16 September the International Day or Ozone day celebrated for the past 10 years for the Preservation of the Ozone Layer, proclaimed by The United Nations General Assembly on 19 December 1994. In 1987, the Montreal Protocol was signed by many countries on that day that were apprehensive about the depletion of the Ozone Layer due to this date was chosen for the celebration of World Ozone Day.
Global stratospheric ozone levels have declined, which means that the ozone layer is changing. Stratospheric ozone has large natural temporal and spatial variations, up to 30 percent variation may be regarded as normal. However, we now have evidence of a significant thinning of the ozone layer during spring and summer. This is observed in both the northern and the southern hemispheres at middle and high latitudes. During the last 10-15 years, the ozone layer above the northern hemisphere has been reduced by 5-6 percent in spring per decade. The latest tests (January-March 1995) have shown very large reductions, with a maximum of more than 30 percent reduction compared to normal.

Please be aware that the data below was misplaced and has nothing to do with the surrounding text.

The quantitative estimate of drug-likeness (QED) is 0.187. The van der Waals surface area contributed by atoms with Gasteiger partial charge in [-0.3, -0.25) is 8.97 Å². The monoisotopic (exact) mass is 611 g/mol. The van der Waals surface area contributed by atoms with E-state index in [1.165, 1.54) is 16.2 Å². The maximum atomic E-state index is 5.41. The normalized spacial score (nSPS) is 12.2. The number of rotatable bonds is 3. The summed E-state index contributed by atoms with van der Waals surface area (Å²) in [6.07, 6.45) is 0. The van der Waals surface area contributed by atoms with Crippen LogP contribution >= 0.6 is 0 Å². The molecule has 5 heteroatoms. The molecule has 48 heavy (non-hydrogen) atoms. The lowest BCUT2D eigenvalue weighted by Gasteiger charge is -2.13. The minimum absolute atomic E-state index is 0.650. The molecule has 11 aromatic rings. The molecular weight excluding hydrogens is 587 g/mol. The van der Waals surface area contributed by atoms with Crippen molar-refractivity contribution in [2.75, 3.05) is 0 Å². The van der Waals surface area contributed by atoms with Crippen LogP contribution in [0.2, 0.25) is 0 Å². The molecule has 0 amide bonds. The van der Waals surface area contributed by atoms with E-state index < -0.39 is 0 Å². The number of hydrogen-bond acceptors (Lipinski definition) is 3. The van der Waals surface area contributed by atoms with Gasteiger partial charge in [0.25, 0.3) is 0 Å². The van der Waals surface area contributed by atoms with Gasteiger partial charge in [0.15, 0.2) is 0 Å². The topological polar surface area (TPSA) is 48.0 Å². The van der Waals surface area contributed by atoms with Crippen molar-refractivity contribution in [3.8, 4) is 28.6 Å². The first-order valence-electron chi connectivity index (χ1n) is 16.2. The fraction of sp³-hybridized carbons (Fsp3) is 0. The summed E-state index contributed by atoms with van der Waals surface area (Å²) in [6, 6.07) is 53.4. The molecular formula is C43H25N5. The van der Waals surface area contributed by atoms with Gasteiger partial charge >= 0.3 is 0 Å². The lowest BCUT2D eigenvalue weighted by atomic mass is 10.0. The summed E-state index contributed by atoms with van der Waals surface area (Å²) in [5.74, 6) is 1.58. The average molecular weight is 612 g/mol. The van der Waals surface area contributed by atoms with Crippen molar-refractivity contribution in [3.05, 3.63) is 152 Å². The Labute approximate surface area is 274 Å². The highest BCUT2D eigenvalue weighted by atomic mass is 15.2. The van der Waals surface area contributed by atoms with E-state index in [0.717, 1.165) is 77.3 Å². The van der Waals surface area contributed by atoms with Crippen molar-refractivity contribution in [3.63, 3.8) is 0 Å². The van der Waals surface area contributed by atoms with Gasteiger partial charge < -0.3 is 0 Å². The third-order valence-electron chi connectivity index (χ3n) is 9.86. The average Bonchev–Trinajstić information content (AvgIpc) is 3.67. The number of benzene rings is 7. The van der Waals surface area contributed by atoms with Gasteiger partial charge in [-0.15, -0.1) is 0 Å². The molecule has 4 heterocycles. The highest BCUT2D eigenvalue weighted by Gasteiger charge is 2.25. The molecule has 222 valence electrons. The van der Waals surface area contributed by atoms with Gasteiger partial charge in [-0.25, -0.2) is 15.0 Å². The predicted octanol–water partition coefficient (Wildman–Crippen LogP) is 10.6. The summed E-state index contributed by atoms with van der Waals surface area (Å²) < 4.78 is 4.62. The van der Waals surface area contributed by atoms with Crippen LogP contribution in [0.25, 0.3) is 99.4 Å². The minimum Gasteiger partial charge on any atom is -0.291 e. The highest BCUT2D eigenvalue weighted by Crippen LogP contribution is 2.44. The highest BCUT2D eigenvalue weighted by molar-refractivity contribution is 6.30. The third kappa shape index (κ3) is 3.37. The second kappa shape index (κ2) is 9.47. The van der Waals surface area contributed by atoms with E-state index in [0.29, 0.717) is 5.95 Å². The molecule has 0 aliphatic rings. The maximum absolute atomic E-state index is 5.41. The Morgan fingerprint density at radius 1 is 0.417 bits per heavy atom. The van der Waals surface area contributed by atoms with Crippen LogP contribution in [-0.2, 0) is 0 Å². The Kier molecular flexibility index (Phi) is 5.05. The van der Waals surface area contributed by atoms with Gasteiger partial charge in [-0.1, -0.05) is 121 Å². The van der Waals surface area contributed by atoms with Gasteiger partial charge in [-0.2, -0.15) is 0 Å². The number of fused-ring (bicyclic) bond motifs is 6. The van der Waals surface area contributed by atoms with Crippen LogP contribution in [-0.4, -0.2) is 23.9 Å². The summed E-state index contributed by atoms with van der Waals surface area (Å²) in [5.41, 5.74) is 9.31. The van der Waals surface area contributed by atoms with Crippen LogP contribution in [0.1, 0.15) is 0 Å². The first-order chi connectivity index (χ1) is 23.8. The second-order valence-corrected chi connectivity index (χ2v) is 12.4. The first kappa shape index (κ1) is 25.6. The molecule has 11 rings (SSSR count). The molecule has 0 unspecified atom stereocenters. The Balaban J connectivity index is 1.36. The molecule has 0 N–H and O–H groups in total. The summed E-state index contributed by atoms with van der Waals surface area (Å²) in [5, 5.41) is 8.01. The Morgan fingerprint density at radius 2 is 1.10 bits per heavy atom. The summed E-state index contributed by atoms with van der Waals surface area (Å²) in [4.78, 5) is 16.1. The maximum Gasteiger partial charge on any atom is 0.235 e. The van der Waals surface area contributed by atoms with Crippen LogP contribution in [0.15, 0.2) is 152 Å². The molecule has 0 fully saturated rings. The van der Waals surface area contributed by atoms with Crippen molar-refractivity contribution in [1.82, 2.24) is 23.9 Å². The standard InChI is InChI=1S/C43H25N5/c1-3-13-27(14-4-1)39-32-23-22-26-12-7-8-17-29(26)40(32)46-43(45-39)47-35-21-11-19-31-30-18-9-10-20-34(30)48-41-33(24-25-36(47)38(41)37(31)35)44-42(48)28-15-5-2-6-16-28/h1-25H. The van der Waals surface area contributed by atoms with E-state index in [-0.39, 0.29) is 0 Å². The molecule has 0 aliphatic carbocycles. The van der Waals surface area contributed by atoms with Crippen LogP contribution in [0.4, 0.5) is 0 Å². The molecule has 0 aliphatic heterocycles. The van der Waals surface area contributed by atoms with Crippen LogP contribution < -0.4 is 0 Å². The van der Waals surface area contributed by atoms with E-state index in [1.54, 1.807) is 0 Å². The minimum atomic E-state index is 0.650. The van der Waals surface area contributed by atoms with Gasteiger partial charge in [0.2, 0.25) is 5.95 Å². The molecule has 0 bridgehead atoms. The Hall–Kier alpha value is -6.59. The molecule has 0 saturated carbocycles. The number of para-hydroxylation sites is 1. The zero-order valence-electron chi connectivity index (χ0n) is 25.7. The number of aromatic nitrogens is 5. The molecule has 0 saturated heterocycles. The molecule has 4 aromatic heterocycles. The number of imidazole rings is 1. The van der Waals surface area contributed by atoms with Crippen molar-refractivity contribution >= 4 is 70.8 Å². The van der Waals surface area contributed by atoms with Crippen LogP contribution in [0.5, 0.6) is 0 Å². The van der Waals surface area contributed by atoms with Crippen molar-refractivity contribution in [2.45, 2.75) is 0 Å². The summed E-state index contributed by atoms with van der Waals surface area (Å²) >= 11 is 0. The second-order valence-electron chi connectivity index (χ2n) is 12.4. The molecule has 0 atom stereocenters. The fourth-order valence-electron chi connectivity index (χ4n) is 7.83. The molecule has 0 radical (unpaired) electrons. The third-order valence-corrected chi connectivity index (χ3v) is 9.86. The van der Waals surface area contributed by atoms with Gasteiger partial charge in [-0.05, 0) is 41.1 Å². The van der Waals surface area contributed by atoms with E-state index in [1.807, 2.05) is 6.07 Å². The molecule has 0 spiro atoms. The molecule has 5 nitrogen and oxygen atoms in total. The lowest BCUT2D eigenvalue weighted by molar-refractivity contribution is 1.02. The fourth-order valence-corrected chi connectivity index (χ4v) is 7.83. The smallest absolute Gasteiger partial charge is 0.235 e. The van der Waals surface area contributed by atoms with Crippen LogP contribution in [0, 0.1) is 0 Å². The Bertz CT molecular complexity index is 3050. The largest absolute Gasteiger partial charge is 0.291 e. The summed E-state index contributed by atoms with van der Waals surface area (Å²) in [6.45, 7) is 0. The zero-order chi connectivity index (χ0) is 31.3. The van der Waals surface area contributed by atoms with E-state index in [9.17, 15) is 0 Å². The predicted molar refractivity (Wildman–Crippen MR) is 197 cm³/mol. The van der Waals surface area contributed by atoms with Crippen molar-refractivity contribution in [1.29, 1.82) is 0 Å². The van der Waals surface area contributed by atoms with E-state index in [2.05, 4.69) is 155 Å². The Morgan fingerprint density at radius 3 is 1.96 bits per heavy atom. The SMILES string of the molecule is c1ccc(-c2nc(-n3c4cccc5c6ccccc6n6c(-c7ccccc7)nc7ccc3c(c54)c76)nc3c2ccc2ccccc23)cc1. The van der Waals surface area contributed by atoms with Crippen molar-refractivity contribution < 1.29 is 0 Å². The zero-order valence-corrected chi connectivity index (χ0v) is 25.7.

A depletion of the ozone layer will increase the UV-radiation at ground level. Increasing doses of UV-B may cause skin cancer, eye cataracts, damage to the immune system in animals as well as human beings, and have an adverse impact on plant growth.
The Ozone Depletion Potential; ODP, is described as a potential relative to that of CFC-11. The various ozone-depleting substances vary in the degree to which they contribute to the reduction of the ozone layer. Halons, for example, are more efficient than CFCs in depleting ozone, and therefore have a higher ODP.
Chlorofluorocarbons (CFCs), halons, methyl chloroform, methyl bromide, carbontetrachloride and several other chemicals are ozone-depleting substances.